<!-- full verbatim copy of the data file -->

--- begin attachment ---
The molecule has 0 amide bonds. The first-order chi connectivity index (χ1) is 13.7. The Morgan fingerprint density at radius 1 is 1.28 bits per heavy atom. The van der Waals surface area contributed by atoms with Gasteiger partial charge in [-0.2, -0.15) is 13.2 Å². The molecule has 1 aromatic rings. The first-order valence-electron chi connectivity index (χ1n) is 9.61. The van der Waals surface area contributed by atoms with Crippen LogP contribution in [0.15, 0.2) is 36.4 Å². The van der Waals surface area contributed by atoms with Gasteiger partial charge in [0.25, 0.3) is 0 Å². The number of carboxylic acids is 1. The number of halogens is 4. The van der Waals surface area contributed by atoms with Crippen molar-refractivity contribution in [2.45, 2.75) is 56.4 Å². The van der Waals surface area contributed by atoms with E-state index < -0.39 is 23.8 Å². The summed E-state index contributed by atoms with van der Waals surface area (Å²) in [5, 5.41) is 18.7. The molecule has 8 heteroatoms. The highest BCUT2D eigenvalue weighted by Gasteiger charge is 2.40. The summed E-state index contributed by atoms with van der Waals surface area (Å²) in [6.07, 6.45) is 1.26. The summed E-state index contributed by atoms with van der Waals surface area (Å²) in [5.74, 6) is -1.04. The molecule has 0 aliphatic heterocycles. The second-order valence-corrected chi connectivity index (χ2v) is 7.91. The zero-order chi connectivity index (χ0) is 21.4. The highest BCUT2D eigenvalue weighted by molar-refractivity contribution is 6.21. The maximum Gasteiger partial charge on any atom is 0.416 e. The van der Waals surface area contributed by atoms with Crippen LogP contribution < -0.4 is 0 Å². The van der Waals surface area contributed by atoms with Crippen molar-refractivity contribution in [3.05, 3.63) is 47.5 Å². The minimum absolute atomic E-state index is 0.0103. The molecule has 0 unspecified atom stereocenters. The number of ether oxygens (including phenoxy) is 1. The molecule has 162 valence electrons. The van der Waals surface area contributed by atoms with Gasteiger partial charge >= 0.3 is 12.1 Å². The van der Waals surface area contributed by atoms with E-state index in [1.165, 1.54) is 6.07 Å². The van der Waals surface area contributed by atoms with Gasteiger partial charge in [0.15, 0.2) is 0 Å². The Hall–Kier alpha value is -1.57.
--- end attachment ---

The molecule has 0 amide bonds. The first-order chi connectivity index (χ1) is 13.7. The Morgan fingerprint density at radius 1 is 1.28 bits per heavy atom. The van der Waals surface area contributed by atoms with Gasteiger partial charge in [-0.2, -0.15) is 13.2 Å². The molecule has 1 aromatic rings. The first-order valence-electron chi connectivity index (χ1n) is 9.61. The van der Waals surface area contributed by atoms with Crippen LogP contribution in [0.15, 0.2) is 36.4 Å². The van der Waals surface area contributed by atoms with Gasteiger partial charge in [0.25, 0.3) is 0 Å². The number of carboxylic acids is 1. The number of halogens is 4. The van der Waals surface area contributed by atoms with Crippen molar-refractivity contribution in [2.45, 2.75) is 56.4 Å². The van der Waals surface area contributed by atoms with E-state index < -0.39 is 23.8 Å². The summed E-state index contributed by atoms with van der Waals surface area (Å²) in [5, 5.41) is 18.7. The molecule has 8 heteroatoms. The highest BCUT2D eigenvalue weighted by Gasteiger charge is 2.40. The summed E-state index contributed by atoms with van der Waals surface area (Å²) in [6.07, 6.45) is 1.26. The summed E-state index contributed by atoms with van der Waals surface area (Å²) in [5.74, 6) is -1.04. The molecule has 0 aliphatic heterocycles. The second-order valence-corrected chi connectivity index (χ2v) is 7.91. The zero-order chi connectivity index (χ0) is 21.4. The highest BCUT2D eigenvalue weighted by molar-refractivity contribution is 6.21. The maximum Gasteiger partial charge on any atom is 0.416 e. The van der Waals surface area contributed by atoms with Crippen LogP contribution < -0.4 is 0 Å². The van der Waals surface area contributed by atoms with Crippen molar-refractivity contribution in [3.05, 3.63) is 47.5 Å². The minimum absolute atomic E-state index is 0.0103. The molecule has 0 unspecified atom stereocenters. The number of ether oxygens (including phenoxy) is 1. The molecule has 162 valence electrons. The van der Waals surface area contributed by atoms with Gasteiger partial charge >= 0.3 is 12.1 Å². The van der Waals surface area contributed by atoms with E-state index in [1.165, 1.54) is 6.07 Å². The van der Waals surface area contributed by atoms with Gasteiger partial charge in [0.15, 0.2) is 0 Å². The Hall–Kier alpha value is -1.57.